Chairman of the Australian Competition and Consumer Commission (ACCC) Rod Sims has compared the mortgage pricing behaviour of the big four banks to “synchronised swimming”, claiming that it has found that lenders have a “shared interest in avoiding the disruption of mutually beneficial pricing outcomes”.
The ACCC recently released a report following its Residential Mortgage Price Inquiry, which monitored the prices charged by the Commonwealth Bank, ANZ, NAB, Westpac, and Macquarie Bank.
Mr Sims noted that internal information obtained by the competition watchdog discovered “less than vigorous price competition” between the lenders, particularly the big four banks.
“[The banks’] behaviour more resembles synchronised swimming than it does vigorous competition,” he said.
“What we found is that the pricing behaviour of the Inquiry Banks appears more consistent with ‘accommodating’ a shared interest in avoiding the disruption of mutually beneficial pricing outcomes, rather than vying for market share by offering the lowest interest rates.”
The ACCC chairman claimed that the big four banks have “largely focused on each other” when determining headline interest rates and discount variable rates on home loans, claiming that other lenders “do not appear to have much bearing on interest rate decisions” for the major banks.
Mr Sims also alleged that the five banks reviewed by the ACCC have “not sought to compete by offering lowest headline variable interest rates to borrowers”, and that banks “usually move their interest rates at the same time”.
The chairman pointed to actions taken by two of the big four banks in late 2016 and early 2017, whereby they reduced their own discounts and “sought to trigger reduced discounts by rivals”, despite the potential for the decision to be costly for them if rival banks did not follow suit.
Moreover, Mr Sims noted that after reviewing internal communications from the banks, the ACCC had observed references to “encouraging rational market conduct”, “maintaining orderly market conduct”, and maintaining “industry conduct”, as well as references to have interest rates that are “mid-ranking”, and to the need not to “lead the market down”.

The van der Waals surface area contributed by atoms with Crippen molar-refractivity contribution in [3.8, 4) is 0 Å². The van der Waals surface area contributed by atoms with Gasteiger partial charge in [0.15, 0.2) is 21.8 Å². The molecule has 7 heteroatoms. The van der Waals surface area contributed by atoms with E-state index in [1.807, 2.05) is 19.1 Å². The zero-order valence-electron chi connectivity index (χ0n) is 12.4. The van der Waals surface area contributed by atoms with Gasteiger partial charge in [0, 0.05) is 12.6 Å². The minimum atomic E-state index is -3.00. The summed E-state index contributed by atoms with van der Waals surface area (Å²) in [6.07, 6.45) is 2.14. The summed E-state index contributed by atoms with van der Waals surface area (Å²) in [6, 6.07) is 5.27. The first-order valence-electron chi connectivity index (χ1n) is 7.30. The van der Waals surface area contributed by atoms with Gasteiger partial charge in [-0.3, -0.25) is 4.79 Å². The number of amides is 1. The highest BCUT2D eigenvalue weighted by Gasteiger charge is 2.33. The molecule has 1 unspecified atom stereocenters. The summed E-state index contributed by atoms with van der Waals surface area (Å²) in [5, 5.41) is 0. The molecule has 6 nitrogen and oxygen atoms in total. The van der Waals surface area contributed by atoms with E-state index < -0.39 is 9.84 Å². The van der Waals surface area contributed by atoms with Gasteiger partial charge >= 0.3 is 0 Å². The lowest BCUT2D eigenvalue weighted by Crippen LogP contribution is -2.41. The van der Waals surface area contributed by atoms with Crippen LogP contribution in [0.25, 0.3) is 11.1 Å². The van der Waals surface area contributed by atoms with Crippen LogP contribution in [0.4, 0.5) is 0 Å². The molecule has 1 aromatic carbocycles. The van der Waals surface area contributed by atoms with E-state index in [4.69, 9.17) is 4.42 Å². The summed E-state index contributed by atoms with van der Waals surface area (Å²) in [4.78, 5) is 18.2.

Inefficient discounting process
Mr Sims also noted that borrowers struggle to determine the discount they may be eligible for when applying for a mortgage.
The ACCC chairman called for increased discount disclosure, claiming that discount information may only be known to borrowers “deep in the application process”, and in some cases may require borrowers to lodge several loan applications before obtaining the most competitive discount
“[Discretionary] discounts may only be applied and known deep in the application process, and borrowers may even be required to lodge a loan application to confirm the discretionary discount available to them,” Mr Sims continued.
“Borrowers essentially need to go through the time-consuming process of lodging an application with multiple lenders in order to make an informed decision.
“These requirements increase the time and effort associated with obtaining accurate interest rate offers, making it difficult for borrowers to determine the range of effective interest rates available to them.”
[Related: ACCC releases mortgage pricing report]